The League of God's House (German: Gotteshausbund, Italian: Lega Caddea, Romansh: Lia da la Chadé) was formed in what is now Switzerland on January 29, 1367 to resist the rising power of the Bishopric of Chur and the House of Habsburg. The League allied with the Grey League and the League of the Ten Jurisdictions in 1471 to form the Three Leagues. The League of God's House, together with the two other Leagues, was allied with the Old Swiss Confederacy throughout the 15th and 16th Centuries. After the Napoleonic wars the League of God's House became a part of the Swiss canton of Graubünden.
Before the League
The region that would become the League of God's house has always been heavily influenced by the Diocese of Chur
. The Bishop of Chur
is first mentioned in 451
when its Bishop St. Asimo attended the Synod of Milan (Mansi, IV, 141), but probably existed a century earlier. During the 5th
Centuries there is evidence of an extensive Romanisation
and conversion to Christianity
in the region around Chur. In 536
the region was conquered by the Merovingian
Kingdom, but due to distance and isolation it quickly fell back into De facto
independence. During this time the region was known as Churrätien
and occupied politically virtually the same territory that the Bishopric of Chur spiritually led. In 773
the political and spiritual power in the region was consolidated into a single family. However this situation only lasted until 806
split the political and spiritual power into two. This split and the resulting conflicts let to the collapse of Churrätien
and the creation of numerous small independent communities, with the power center of Chur
in the middle. For centuries after the split, the Bishops of Chur wished to expand their power both politically and spiritually.
Foundation of the League
In the 14th century the core communities of the Bishopric of Chur lay along the north-south road on the Septimer
route. The bishop ruled the region around Chur and had the right of high judgement in the Fünf Dörfer
, Chur, Oberhalbstein, Oberengadin, Bergell, Schams, Rheinwald, Unterengadin and Vinschgau.
After 1363 relationships between the bishop of Chur and his subjects worsened. Austrian dukes from the House of Habsburg had acquired the County of Tyrol which included Münstertal and Unterengadin and were trying to expand into the Bishopric of Chur. The foreign and frequently absent bishop Peter Gelyto von Böhmen, who had driven the bishopric deep into debt, was willing to sell the political leadership of the area in exchange for a yearly salary. As a first step, in 1366 he rented out the Fürstenburg fortress at Burgeis in the Vinschgau. In response to this development representatives from the cathedral church of St. Luzius, the valley communities and the city of Chur met in 1365 in Zernez. On January 29, 1367 they met again in Chur, with revolution in mind.
The meeting represented the three sources of power in the area: first, the spiritual community, represented by personnel from the bishop's cathedral; second, representatives of the large valley communities (six representatives each from Domleschg, Schams, and Bergell; four from Oberhalbstein; three from Oberengadin; and two from Unterengadin); and third, representatives of the citizens of Chur. The group met without the bishop and voted to limit his power sharply and to demand authority over financial matters.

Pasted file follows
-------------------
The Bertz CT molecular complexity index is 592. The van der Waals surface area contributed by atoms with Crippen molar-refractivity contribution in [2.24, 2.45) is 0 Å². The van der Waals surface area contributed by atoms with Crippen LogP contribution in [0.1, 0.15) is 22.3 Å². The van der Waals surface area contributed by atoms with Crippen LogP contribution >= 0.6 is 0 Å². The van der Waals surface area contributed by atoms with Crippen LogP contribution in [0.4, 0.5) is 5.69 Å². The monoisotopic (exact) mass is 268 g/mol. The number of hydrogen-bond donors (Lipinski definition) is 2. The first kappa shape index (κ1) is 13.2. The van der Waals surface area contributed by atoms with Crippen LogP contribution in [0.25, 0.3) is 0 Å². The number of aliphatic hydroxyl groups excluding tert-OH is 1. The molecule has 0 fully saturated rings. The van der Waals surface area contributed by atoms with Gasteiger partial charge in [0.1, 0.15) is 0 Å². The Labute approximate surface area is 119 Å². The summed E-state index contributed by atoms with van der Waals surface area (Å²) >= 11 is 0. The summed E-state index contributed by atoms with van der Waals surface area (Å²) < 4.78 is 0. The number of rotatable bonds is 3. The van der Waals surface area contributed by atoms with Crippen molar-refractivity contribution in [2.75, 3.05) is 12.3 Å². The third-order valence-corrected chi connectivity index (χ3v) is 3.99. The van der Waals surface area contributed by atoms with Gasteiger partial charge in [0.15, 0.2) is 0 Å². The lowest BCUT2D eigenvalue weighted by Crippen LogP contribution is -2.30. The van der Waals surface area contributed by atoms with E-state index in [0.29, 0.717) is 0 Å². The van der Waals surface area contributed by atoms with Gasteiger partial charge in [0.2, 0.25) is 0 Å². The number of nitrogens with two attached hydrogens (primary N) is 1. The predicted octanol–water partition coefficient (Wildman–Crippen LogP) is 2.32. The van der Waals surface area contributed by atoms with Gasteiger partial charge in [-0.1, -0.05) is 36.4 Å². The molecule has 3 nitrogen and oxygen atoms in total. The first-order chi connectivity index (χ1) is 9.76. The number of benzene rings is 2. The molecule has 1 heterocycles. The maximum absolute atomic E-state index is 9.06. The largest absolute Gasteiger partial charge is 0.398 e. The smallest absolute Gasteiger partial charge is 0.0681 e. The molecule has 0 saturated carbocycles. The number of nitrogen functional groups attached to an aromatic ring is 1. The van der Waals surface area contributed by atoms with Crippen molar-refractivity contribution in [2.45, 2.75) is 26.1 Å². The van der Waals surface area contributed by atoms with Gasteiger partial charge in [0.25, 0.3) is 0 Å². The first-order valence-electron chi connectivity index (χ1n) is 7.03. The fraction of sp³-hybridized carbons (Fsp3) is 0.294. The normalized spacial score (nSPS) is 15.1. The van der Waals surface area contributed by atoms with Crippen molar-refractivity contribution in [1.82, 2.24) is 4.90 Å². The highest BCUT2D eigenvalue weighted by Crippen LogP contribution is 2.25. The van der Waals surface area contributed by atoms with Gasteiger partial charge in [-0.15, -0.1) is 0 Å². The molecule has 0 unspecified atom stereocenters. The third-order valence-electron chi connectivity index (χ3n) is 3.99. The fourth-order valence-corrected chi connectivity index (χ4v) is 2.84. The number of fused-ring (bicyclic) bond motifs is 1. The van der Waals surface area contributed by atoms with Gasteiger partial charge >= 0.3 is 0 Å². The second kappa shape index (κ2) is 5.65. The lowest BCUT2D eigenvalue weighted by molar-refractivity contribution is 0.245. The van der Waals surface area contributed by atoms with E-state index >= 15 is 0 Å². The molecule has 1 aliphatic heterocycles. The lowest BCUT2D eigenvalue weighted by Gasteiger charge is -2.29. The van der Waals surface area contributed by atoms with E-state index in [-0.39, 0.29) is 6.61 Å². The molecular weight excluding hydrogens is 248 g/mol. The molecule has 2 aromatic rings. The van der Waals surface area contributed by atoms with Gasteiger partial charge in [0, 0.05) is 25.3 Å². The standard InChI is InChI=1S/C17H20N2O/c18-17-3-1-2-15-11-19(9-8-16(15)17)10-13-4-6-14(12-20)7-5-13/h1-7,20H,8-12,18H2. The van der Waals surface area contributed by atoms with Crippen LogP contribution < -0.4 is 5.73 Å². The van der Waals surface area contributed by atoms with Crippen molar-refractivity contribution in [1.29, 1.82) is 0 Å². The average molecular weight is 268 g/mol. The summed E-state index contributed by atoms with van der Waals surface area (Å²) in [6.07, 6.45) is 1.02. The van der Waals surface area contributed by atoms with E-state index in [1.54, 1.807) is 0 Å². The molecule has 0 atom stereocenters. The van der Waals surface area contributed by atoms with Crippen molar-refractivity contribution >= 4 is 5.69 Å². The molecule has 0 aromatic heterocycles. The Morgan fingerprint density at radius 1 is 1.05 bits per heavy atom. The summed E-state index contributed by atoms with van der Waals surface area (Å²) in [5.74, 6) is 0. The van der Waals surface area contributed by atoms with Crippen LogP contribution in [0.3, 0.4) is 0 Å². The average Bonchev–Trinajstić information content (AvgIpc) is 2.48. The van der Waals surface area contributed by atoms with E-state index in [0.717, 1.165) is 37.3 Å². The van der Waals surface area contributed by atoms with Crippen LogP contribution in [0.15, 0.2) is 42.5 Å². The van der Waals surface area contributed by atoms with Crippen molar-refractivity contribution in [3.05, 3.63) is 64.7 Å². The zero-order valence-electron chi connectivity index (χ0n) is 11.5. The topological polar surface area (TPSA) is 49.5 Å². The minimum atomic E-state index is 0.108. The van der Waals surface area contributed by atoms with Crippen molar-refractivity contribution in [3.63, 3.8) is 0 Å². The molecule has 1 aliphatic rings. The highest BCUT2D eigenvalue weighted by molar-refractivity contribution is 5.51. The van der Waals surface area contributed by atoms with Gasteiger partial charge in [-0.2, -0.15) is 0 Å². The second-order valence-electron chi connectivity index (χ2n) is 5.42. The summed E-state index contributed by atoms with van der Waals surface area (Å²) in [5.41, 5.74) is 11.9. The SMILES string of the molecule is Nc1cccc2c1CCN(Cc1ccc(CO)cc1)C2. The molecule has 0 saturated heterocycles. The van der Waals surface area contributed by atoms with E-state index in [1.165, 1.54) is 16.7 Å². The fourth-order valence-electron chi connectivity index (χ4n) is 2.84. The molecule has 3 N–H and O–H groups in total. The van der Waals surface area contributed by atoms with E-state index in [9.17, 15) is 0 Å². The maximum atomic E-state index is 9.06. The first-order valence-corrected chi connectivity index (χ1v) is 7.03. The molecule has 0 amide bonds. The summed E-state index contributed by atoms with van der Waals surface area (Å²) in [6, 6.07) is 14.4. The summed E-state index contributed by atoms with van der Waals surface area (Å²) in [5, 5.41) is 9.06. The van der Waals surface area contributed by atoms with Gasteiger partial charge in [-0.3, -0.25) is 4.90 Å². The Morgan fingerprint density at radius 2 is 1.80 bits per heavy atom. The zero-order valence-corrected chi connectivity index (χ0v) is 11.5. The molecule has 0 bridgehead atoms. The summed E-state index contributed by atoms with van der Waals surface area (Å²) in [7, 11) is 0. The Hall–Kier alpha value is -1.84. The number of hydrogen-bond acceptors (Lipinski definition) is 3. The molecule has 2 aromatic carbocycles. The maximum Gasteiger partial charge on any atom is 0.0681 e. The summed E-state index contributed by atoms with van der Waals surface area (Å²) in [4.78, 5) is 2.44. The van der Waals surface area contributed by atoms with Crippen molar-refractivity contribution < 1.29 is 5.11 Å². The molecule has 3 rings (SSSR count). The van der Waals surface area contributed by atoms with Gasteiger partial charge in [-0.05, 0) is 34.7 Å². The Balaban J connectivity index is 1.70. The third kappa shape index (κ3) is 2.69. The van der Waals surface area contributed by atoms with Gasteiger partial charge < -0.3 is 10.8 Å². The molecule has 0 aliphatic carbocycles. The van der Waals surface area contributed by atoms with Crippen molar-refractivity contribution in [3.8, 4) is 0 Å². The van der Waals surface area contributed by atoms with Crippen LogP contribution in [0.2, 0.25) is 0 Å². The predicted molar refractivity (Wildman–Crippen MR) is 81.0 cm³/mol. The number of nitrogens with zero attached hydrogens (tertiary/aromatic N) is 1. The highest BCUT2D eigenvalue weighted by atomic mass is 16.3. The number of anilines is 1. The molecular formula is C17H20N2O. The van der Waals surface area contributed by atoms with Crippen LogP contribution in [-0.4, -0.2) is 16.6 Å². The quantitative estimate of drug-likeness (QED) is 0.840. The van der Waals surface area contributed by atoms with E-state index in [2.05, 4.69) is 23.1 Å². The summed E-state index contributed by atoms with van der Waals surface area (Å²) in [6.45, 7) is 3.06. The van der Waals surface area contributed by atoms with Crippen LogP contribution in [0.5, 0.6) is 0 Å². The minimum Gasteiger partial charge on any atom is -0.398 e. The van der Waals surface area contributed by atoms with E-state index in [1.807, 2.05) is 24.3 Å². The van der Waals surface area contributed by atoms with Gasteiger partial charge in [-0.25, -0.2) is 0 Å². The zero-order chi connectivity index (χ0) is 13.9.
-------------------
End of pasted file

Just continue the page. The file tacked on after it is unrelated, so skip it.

The decision of 1367 was not a formal federation or alliance, but represented a desire to stick together in a crisis. However the decision included a desire to hold future assemblies and to closely monitor the power of the bishop. These future meetings set the stage for closer alliances between the individual communities. In 1409 they established a standing council and appointed a Vogt or bailiff over the bishop. Between 1524 and 1526 the Ilanzer Article removed the last vestiges of the bishop's political power.
Expansion of the League
Throughout the 15th century the League continued to expand. The vier Dörfer
(the four villages, the rest of the five or fünf Dörfer) joined the League, along with Avers and the uppermost part of the Albula valley. The Münster valley and Puschlavs joined about 1498
. During the mid-15th century the League of God's House began to pursue a common foreign policy with the other two Leagues (Grey League
and League of the Ten Jurisdictions
). In 1499
during the Swabian War
the League together with the other two Leagues defeated a Habsburg army at the Battle of Calven
and took the Vinschgau from the Bishopric of Chur. Over time the power of the Bishop of Chur weakened, but Chur became the center of the League of God's House. After about 1700, the mayor of Chur automatically became the leader of the League of God's House.
After about 1471 the three separate Leagues were allied together as the Three Leagues. The Bundesbrief
of September 23, 1524 created a constitution for the Three Leagues that would remain until the Napoleonic
dissolution of the League. However the League was not a unified state in the modern sense. The Three Leagues worked together as a federation of three states and virtually all affairs of the League were settled by referendum. The Three Leagues were also unique in early modern Europe
for practicing a form of communalism
, in which each League was founded, governed and defended through collective decisions.
The Three Leagues were normally allied with the Old Swiss Confederacy. Initially this was a response to the expansion of the Hapsburgs. The Musso war against the Duchy of Milan in 1520 pushed the League closer to the Swiss Confederacy. The League remained in association with the Swiss until the Napoleonic Wars, when it was absorbed into the Swiss Helvetic Republic founded in 1798. After the Napoleonic Act of Mediation in 1803, the Three Leagues became the canton of Graubünden. The League of God's House remained a distinct part of the political organization of the canton from 1803 until 1854.